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  1. Jane Maher1 and
  2. Bill Noble2
  1. 1Joint Chief Medical Officer, Macmillan Cancer Support; Honorary Consultant Clinical Oncologist, Mount Vernon Cancer Centre, Middlesex, UK
  2. 2Faculty of Health and Wellbeing, Sheffield Hallam University, Sheffield, UK
  1. Correspondence to Professor Jane Maher, Macmillan Cancer Support, 89 Albert Embankment, London SE1 7UQ, UK; jmaher{at}

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The major theme of this supplement, which is sponsored by Macmillan Cancer Support and coedited by Macmillan's joint chief medical officer Professor Jane Maher, is the supportive and palliative care needs of a growing but poorly served population: people who are living with incurable but treatable cancer. We have brought together a collection of first-in-print papers and reprints from BMJ Supportive and Palliative Care to help the medical community understand this group better. This is currently an underexplored area of oncology, so there is limited research available. Therefore, while some of the papers relate directly to this type of cancer, others offer transferable insights from related areas of the supportive and palliative care field.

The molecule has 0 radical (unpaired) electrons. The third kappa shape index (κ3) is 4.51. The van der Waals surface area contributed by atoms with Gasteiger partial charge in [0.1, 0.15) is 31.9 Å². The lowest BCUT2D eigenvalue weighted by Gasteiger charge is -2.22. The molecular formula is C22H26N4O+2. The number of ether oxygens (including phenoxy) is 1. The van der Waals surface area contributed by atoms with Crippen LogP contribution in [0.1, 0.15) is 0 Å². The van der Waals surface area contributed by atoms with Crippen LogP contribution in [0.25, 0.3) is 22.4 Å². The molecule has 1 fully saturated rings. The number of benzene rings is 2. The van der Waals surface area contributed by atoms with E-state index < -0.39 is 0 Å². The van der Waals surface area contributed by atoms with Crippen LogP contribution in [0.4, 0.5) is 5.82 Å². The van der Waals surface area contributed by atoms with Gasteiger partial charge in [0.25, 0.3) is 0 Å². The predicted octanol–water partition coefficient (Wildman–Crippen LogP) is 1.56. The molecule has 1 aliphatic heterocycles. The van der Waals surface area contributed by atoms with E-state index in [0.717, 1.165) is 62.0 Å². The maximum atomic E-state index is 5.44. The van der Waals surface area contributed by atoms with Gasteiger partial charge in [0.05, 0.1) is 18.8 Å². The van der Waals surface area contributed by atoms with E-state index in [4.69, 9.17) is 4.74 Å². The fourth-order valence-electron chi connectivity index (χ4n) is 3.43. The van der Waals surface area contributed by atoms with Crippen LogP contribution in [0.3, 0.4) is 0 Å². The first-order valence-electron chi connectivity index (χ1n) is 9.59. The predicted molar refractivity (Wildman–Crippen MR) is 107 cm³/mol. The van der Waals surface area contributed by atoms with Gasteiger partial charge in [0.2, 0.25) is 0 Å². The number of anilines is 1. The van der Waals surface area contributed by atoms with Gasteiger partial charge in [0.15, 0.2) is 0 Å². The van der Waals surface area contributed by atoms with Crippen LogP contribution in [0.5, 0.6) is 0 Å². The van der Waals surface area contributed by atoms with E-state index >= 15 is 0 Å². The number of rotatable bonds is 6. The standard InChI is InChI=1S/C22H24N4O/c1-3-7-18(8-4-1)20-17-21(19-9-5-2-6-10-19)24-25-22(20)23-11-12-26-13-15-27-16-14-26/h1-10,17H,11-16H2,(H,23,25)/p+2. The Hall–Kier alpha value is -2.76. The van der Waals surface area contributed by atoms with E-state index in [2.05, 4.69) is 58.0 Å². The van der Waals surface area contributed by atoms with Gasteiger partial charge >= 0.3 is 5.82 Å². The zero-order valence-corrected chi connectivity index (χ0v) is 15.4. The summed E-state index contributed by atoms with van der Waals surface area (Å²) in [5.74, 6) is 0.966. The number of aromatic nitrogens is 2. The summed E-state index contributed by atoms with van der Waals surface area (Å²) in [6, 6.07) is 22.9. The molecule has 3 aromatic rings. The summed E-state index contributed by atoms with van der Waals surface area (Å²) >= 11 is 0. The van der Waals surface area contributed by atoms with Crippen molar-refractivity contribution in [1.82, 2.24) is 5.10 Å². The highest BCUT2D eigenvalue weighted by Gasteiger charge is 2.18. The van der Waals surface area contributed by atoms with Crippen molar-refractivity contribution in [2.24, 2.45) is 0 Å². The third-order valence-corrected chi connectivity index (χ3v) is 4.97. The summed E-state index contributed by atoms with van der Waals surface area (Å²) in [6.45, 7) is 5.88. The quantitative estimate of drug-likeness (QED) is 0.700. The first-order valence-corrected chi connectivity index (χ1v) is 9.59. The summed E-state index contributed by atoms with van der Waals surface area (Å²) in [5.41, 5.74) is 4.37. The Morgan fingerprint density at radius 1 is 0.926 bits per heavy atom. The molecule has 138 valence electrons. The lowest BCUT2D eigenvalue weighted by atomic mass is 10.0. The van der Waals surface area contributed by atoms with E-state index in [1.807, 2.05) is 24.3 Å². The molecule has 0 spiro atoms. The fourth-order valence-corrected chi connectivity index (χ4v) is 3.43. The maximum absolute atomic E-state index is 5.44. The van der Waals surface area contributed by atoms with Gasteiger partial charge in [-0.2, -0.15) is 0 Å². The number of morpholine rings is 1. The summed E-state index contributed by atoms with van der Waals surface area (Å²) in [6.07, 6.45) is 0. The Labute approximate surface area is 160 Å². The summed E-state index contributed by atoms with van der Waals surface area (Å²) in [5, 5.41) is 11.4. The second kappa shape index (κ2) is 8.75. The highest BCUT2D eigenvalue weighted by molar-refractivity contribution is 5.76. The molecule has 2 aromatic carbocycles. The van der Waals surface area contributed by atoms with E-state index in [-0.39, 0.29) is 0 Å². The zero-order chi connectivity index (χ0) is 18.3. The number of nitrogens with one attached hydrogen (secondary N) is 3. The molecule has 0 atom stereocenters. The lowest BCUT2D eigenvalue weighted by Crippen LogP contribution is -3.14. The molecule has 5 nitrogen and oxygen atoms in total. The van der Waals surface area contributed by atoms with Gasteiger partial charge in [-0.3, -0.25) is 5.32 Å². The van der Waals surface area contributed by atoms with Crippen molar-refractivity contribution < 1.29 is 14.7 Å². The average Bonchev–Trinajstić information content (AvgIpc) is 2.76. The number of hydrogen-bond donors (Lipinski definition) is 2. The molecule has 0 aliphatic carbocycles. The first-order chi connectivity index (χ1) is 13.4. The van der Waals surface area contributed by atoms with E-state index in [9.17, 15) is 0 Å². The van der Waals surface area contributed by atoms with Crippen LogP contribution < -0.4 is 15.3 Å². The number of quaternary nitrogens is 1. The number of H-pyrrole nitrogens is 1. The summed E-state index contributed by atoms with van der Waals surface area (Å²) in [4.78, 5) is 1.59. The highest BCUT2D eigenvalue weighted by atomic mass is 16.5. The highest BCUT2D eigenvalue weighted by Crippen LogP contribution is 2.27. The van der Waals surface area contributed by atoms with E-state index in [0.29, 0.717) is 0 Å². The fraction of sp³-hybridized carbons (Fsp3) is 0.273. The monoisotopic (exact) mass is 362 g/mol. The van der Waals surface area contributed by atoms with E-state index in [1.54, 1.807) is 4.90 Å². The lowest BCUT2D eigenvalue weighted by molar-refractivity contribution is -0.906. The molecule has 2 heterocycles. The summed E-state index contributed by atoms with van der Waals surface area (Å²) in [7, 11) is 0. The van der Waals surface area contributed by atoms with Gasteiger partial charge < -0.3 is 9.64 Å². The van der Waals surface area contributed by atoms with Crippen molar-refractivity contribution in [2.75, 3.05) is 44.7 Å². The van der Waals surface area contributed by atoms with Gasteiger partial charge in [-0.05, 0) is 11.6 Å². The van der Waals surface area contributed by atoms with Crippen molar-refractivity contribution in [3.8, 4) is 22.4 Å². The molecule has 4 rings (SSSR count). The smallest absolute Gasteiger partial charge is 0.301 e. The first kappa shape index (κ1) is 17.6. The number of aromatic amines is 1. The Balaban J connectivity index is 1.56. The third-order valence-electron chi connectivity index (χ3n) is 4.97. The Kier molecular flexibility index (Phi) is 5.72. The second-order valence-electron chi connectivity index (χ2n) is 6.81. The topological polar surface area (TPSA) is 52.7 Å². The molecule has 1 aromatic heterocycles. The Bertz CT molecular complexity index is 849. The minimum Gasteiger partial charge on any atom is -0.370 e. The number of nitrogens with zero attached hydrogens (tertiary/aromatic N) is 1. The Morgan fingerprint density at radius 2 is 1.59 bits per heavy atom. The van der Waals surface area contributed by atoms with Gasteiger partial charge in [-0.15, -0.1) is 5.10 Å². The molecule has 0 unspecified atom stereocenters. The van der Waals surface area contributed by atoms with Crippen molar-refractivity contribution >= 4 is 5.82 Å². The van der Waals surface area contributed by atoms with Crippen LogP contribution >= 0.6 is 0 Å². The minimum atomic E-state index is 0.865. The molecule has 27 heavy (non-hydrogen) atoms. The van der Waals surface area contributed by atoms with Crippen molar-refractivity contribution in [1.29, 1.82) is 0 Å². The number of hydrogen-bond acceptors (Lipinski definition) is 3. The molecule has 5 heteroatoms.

Understanding the numbers, needs and experiences of people with incurable but treatable cancer is an enduring problem. For example, existing data suggests around a third of men diagnosed with metastatic prostate cancer1 and a seventh of women diagnosed with distant breast metastases will survive at least 5 years.2 Since first recurrence in these common disease sites is often detected through blood tests or imaging—currently not routinely recorded by cancer registries—rather than biopsy, these survival rates may be underestimates. Overall, there is a lack of high-quality, long-term data on survival and quality of life, for those diagnosed with advanced disease. We also know that people with particular types of cancer, including lower-grade lymphomas, myeloma and ovarian cancer, are at a high risk of multiple recurrences, but we do not fully understand who will be affected or how.

We believe that the number of people living with advanced cancer is growing, survival is increasing and for many people their needs will be similar to those with other long-term conditions. We urgently need to understand the supportive and palliative care needs of this group better.

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  • Competing interests None declared.

  • Provenance and peer review Not commissioned; internally peer reviewed.